Varied application of thermography
Further training to become an energy system expert against inadequate networking
On Wednesday last week, the Energy Talk took place again at the Campus Feuchtwangen of the University of Applied Sciences Ansbach. Dipl.-Ing. Oliver Abel set the focus of the evening with an introduction into the world of thermography. The subsequent discussion and Q&A session was attended by Prof. Dr.-Ing. Johannes Jungwirth and the two research assistants Thomas Haupt, M. Sc. and Dipl.-Ing. Christoph Matschi, M.Sc.
“Any body with a temperature above absolute zero of 0K (-273°C) emits electromagnetic radiation. Thermography uses this principle to measure temperatures without contact and convert them into an image” laboratory engineer Oliver Abel explained to the visitors. “The advantages of thermography are numerous: it enables the investigation of hot, moving or live surfaces without the need for mechanical action on the surface. Investigations can also be carried out in the running process. The method is hygienic and can be applied at long distances. However, there are limitations: The object must be visible and only surface temperatures can be measured.”
“Thermography is used in various areas” explains the part-time energy consultant further. “On buildings, for example, it is used to find thermal bridges. For this, however, sufficient temperature difference, closed buildings, dry ambient conditions, no precipitation and no direct solar radiation must be given. The best time to investigate is in the early morning hours before sunrise.”
He also points to the use of drones for thermography: “Inspections of PV plants, bridges, wind turbines, the energy grid infrastructure and biogas plants are just a few examples. The method can also be used in a supportive manner during operations by fire departments, THW or police. In agriculture and forestry, drone-based thermography can also be used to determine soil moisture and plant growth. The search for fawns can also be supported with this method.”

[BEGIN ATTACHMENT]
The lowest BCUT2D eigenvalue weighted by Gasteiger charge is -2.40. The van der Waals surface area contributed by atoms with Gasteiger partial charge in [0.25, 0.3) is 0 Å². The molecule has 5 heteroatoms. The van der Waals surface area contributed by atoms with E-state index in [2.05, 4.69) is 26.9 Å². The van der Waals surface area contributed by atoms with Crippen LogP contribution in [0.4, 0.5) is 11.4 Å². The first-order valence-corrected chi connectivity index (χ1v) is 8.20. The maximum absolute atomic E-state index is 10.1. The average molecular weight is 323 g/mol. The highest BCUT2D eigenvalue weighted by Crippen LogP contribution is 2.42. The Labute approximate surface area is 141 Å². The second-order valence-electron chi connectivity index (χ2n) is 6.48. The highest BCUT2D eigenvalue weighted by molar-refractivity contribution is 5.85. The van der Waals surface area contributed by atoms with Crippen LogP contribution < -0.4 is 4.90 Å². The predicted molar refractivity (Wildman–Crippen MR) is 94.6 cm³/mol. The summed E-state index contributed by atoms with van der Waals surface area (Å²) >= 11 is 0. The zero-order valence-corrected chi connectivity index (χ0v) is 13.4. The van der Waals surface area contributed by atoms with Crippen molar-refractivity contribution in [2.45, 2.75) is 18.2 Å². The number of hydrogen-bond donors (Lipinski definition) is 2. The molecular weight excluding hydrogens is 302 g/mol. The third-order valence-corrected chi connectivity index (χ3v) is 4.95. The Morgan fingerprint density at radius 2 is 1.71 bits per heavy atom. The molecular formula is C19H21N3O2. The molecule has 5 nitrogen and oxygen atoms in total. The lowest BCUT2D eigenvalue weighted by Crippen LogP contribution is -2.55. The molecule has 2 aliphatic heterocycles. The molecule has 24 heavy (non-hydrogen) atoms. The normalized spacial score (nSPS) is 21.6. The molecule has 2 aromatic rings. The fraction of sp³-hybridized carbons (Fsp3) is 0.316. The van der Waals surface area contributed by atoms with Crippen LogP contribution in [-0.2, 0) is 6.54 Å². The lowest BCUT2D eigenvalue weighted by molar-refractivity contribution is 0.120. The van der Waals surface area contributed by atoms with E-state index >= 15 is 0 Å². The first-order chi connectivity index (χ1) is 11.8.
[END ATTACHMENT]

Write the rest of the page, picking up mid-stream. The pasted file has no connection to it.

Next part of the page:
“Overall, thermography offers an innovative way to measure and image temperatures without contact. The possible applications are diverse and range from the construction industry to agriculture” summarizes Oliver Abel.
In the question and answer session that followed, one of the topics discussed was whether thermal or electrical storage makes more sense: “Thermal storage can be a useful and inexpensive addition in certain places. An electric storage system, on the other hand, offers significantly more flexibility and can also feed an electric vehicle or other consumers in the household in addition to the heating system,” said Johannes Jungwirth.
Thomas Haupt comments on the lack of networking between the wallbox, heat pump and battery storage: “We are currently making similar experiences with our real laboratory on campus. There is definitely still potential here on the part of the manufacturers. We are already working on a corresponding research project with which we want to address precisely this challenge. How can existing energy management concepts be better integrated into practice and used more effectively?” And Christoph Matschi adds: “We are already taking a first step with our upcoming further training to become an energy system expert in order to support planners and tradesmen.